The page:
ISSN: 1648 - 4460

International Journal of Scholarly Papers


Transformations  in
Business & Economics

Transformations in
Business & Economics

  • © Vilnius University, 2002-2009
  • © Brno University of Technology, 2002-2009
  • © University of Latvia, 2002-2009
Guest Editorial
On Polish Economy in the Globalisation Age

JEL classification: Y20.

Contemporary globalisation processes bring about significant economic, social, political and cultural changes in individual countries. Globalisation eliminates the borders for new technologies, information revolution and flow of capital of any kind (behaviour patterns and systems of values), and as such it transforms the historical priorities of economising. In this era it is knowledge, in its broad sense that becomes the major determinant of socio-economic growth. As a result, the industrial economy (and age) is replaced by a new economy defined at present as a knowledge-based economy. The literature on the subject does not provide an unambiguous definition of the knowledge-based economy nor does it define the term “globalisation”.

According to the OECD, the term “knowledge-based economy” is used to describe “trends in advanced economies towards greater dependence on knowledge, information and high skill levels, and the increasing need for ready access to all of these by the business and public sectors”. Globalisation, on the other hand, is defined as an “increasing internationalisation of markets for goods and services, the means of production, financial systems, competition, corporations, technology and industries. Amongst other things this gives rise to increased mobility of capital, faster propagation of technological innovations and an increasing interdependency and uniformity of national markets”. In practice, the relationships between individual national markets accompanied by the elimination of all the borders in the knowledge diffusion process create a so-called global market, which directly affects (in both positive and negative ways) all the national economies. The effects of globalisation arouse much controversy since globalisation, crossing the civilisation barriers of today’s world, entails both opportunities and threats related to the relationships between individual countries and societies.

For developed economies, globalisation is an opportunity to maintain or even accelerate their economic growth. For economies in transition and developing countries, on the other hand, it is an opportunity to eliminate the delays in economic growth thus contributing to their better competitive performance in the global market. Globalisation may also offer socio-economic benefits for each society.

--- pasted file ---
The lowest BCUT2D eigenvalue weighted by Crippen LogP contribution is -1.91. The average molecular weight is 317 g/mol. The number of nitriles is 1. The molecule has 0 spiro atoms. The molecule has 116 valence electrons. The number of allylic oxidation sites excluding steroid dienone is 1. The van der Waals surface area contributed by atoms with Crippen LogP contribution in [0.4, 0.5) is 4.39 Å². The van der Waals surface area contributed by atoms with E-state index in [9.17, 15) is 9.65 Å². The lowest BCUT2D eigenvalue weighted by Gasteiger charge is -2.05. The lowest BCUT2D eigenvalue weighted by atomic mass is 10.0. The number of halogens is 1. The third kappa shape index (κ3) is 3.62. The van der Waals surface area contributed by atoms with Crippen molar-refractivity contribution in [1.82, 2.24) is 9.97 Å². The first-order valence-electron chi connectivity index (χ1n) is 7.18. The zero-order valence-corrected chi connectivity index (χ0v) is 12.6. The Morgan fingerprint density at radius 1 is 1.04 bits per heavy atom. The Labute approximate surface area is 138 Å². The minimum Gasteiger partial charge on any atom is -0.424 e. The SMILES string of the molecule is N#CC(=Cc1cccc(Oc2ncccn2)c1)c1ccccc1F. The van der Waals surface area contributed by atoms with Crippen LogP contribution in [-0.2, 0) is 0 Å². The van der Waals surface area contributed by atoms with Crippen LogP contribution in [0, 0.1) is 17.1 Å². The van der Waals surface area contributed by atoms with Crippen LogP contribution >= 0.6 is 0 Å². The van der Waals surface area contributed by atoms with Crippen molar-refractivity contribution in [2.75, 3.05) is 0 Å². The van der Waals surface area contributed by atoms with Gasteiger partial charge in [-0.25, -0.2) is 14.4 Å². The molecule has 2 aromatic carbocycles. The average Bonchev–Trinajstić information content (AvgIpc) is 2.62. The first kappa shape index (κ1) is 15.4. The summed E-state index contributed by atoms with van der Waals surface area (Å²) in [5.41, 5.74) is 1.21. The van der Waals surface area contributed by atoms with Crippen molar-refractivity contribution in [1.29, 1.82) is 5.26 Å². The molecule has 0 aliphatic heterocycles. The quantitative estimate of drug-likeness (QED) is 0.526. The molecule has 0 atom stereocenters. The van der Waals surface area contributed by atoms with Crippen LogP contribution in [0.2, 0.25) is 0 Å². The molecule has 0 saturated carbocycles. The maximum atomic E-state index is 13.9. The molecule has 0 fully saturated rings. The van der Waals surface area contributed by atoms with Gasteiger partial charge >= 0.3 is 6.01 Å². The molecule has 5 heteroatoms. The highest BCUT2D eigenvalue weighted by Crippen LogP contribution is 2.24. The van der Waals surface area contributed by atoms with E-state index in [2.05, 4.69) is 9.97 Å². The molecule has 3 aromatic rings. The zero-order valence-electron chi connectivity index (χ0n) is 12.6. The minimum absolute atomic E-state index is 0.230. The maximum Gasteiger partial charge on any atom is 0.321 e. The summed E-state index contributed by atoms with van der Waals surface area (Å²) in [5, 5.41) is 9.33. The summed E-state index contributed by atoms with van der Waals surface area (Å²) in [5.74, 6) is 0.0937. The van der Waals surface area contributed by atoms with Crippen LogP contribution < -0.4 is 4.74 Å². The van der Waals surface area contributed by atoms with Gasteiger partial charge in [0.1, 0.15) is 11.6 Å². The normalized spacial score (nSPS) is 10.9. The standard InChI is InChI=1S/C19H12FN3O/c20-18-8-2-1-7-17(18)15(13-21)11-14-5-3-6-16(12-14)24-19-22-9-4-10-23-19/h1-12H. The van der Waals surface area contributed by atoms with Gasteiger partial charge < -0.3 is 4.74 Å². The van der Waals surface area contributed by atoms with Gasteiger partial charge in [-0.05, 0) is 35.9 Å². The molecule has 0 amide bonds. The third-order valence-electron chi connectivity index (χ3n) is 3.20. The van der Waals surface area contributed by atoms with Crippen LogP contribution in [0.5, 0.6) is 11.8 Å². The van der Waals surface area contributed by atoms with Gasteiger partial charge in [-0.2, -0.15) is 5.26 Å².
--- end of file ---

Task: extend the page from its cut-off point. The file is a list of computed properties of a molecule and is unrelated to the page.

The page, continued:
Fundamental aspects of globalisation, such as a free flow of human capital (labour force), unlimited access to a variety of goods and recent ICT developments, scientific discoveries, and diffusion of cultural patterns, offer potential opportunities for improvements in the standard of living all over the world. But globalisation poses also a huge threat to both individual countries and the world as a whole. The most important threats include:

  • an increasing distance between developed (rich) economies and poor countries,
  • social exclusion,
  • malnutrition and famine,
  • degradation of natural environment,
  • depletion of natural resources and energy,
  • limitations to consumer’s choices,
  • demographic problems,
  • labour problems related to automatisation and informatisation, and
  • dependence of economic processes (economic growth) in a country on the phenomena taking place beyond its boundaries.

As far as the latter is concerned, the recent global crisis initiated in 2008 by the US financial crisis may be a good example. Regardless of their negative consequences (and their scale), however, it seems hardly probable that the globalisation processes should disappear in the nearest future. As long as there is no alternative for globalisation, each country (including Poland) can follow only one path to become an important actor in the global market – seize the opportunities this market offers and face actively the challenges posed by a knowledge-based economy – a foundation of globalisation.

Guest Editors

Prof. Zw. Dr. Hab. Leon Leszek Dorozik,
Dean of Faculty of Economics and Management, University of Szczecin, Poland,

Prof. Zw. Dr. Hab. Danuta Kopycińska,
Head of Microeconomics Department, Faculty of Economics and Management,
University of Szczecin, Poland

07th November, 2009

Editorial correspondence:

Scholarly papers Transformations in Business & Economics
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Vilnius University
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Kaunas, LT-44280



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